The techniques of laboratory mating are vital for the successful rearing of model animals and are essential tools in various experiments, stable behavioral tests, and genetic research (Ohshima 2012). Breeding pollinating insects in the laboratory that are obligatorily associated with plants, such as yucca moths and fig wasps, under laboratory conditions has been especially unsuccessful. In such obligate pollination mutualisms, the floral volatiles are extremely important signals for attracting the species-specific pollinators (Svensson et al. 2005; Okamoto et al. 2007; Chen et al. 2009), and in behavioral tests using sufficient individuals it is critical to clarify the ecological and evolutionary roles of floral volatiles. Thus, the establishing of a method for successfully rearing insect pollinators will be a breakthrough for ecological and evolutionary studies of mutualistic interactions. This study presents a first step toward that goal.
Epicephala bipollenella Li, Wang & Hu, 2012 is a small moth species belonging to the family Gracillariidae, which has been recorded from southern Japan, Taiwan, and China (Okamoto et al. 2013; Zhang et al. 2012). Female adults actively pollinate the flowers of Glochidion zeylanicum and lay eggs in the ovaries. The emerging larvae feed only on a subset of the developing seeds (Kato et al. 2003; Okamoto et al. 2013). Just before pupation, the larvae emerge from the host fruit and immediately pupate on the ground. Adult moths, especially females, can be found on the host plants during the night. Adult males are found only occasionally, because only females visit the male and female flowers to pollinate them actively and oviposit, while males do not visit flowers to forage. Nonetheless, the mating behaviors of E. bipollenella have never been observed in the field, suggesting that they may be mating during a specific time of day. This makes it difficult to establish a method of successfully rearing in Epicephala moths. Here, I present a method for laboratory mating experiments with E. bipollenella.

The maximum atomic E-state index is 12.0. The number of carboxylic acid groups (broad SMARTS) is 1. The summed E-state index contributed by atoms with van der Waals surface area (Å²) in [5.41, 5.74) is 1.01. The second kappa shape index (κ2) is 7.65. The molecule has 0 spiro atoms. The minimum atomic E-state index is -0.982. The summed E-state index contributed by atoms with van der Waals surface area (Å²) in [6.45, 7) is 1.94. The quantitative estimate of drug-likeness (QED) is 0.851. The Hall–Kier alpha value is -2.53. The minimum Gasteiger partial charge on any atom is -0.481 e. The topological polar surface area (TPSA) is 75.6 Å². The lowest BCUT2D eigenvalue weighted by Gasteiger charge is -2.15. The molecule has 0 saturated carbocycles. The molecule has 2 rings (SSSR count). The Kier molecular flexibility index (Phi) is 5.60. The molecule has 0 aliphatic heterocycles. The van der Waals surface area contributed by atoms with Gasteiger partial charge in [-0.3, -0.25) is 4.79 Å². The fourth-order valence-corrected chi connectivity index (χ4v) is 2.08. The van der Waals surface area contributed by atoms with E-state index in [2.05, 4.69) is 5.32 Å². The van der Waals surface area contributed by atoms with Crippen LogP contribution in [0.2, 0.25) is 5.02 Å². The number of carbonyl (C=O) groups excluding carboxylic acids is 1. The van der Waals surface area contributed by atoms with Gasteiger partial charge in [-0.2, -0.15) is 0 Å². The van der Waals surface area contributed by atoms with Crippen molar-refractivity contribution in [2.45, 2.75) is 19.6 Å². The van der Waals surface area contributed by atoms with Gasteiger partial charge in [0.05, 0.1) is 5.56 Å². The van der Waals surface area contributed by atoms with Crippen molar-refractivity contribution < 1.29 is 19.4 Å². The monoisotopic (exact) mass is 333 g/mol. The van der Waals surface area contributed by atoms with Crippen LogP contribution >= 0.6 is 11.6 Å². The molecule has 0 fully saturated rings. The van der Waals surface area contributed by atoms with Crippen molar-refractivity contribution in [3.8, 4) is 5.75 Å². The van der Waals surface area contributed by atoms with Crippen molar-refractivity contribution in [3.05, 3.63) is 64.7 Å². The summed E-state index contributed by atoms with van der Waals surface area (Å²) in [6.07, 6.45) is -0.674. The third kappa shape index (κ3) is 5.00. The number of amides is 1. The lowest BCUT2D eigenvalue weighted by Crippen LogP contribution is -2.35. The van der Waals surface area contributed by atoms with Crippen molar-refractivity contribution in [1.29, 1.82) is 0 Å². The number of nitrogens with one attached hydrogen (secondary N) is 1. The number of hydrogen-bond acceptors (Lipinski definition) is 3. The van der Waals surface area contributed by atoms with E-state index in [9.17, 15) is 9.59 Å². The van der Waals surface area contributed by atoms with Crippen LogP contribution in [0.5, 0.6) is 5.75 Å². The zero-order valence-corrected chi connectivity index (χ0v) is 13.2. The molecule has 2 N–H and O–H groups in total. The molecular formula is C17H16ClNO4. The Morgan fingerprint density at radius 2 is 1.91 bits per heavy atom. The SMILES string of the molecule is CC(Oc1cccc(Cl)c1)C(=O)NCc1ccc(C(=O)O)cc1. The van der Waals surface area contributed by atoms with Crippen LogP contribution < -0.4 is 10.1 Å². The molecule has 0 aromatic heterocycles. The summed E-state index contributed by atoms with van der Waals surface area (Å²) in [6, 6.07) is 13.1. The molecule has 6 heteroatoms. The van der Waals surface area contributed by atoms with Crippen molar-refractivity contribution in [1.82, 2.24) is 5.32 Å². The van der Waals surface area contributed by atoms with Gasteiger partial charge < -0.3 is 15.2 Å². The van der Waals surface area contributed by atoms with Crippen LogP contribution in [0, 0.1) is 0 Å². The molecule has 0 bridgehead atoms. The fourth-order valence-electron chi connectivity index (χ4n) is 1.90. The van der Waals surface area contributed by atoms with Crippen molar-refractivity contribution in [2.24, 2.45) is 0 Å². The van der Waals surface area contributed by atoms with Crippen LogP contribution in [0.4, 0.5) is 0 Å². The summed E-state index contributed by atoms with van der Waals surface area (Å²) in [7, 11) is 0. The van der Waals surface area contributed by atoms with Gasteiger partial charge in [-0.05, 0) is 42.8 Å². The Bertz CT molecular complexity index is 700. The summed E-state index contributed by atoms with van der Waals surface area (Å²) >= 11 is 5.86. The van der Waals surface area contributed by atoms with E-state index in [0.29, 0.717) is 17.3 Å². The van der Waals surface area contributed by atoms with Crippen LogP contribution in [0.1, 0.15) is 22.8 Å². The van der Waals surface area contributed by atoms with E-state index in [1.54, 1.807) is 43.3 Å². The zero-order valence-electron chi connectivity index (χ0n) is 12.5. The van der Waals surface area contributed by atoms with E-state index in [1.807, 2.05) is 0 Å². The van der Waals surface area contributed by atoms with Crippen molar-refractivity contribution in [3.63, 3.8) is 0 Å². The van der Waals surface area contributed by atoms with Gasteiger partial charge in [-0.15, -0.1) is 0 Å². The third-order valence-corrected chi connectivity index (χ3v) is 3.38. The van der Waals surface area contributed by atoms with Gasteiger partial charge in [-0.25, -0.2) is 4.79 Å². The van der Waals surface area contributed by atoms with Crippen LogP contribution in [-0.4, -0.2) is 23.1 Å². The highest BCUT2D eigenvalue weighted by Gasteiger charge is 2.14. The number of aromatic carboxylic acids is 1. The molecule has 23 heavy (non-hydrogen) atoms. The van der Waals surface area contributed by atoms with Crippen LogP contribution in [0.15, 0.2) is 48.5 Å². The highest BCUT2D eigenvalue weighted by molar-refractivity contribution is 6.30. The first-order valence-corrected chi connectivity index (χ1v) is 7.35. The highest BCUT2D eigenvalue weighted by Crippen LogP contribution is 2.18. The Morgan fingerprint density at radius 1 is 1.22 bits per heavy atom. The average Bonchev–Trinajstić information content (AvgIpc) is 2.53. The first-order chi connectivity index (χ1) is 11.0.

To obtain last-instar larvae of E. bipollenella, I collected the mature fruit of G. zeylanicum on 13–17 June 2013 on Amami-Oshima Island, Japan. The fruit were kept in soft plastic bags until the larvae emerged from them and completed their pupation. The pupae were moved into plastic containers without plants to prevent any negative effect of plant degradation on moth survival. During the pupal stage, the insects were kept at 28 ± 2 °C or 15 ± 1 °C. At 28 °C, the length of the pupal stage was ca. 10–14 days. At 15 °C, the emergence was delayed by approximately 10–20 days relative to that at 28 °C. These results suggest that E. bipollenella is a multiple-brooded species. After adult emergence, I paired the moths in two ways: in one, each male and female adult moth was paired more than two days after their emergence; in the other; the moths were paired within 24 h of emergence. Each pair of moths was placed into a single plastic centrifuge tube (118 mm long, 28 mm in diameter) with tissue paper soaked with 1% sucrose solution for nourishment, because a previous study indicated that the gracillariid moths can be reared on 1% sucrose solution (Ohshima 2005). Each pair was first put under a photophase (16 h light), followed by a scotophase (8 h dark; i.e., L:D=16:8). I monitored them every 30 minutes to confirm mating, including during the scotophase (under a red light to avoid interrupting the night period). These observations showed that E. bipollenella was not active during the photophase and mated only during two hours at the end of the scotophase. I confirmed the mating behavior of E. bipollenella, in which the male moth approaches the female and fans his wing, which is typical of various moth species (Parra-Pedrazzoli & Leal 2006). A total of 162 pairs of moths were used in the laboratory mating experiments: 65 mated at the end of their first scotophase; 16 pairs mated at the end of their second scotophase; five pairs mated at the end of a later scotophase, and the rest were not observed mating at all (Fig. 1). Thus, the copulation occurred in 53.1 % of all pairs and 1.3 ± 0.6 (SD) days after their emergence. These results strongly suggest that E. bipollenella mates during the first or second period of dusk after its emergence in the wild. Although multiple matings were observed in only one pair throughout the experiment, this indicates that these moths can mate multiple times at low frequencies. Further experiments are required using different combinations of moths to confirm whether multiple mating is a general phenomenon in E. bipollenella. The oviposition behavior of the female E. bipollenella on the host plant is frequently observed between evening and midnight in the wild (Kato et al. 2003), suggesting that the moths can be readily induced to oviposit on flowers. Therefore, cultivation of the host plant should permit the successive rearing of Epicephala moths under laboratory conditions.
I thank I. Ohshima for technical advice on the maintenance of the moths; and H. Kitajima, T. Takanashi, M. Tokoro, and T. Urano for allowing me to use the laboratory. This work was supported by a Japan Society for the Promotion of Science Research Fellowships for Young Scientists grant.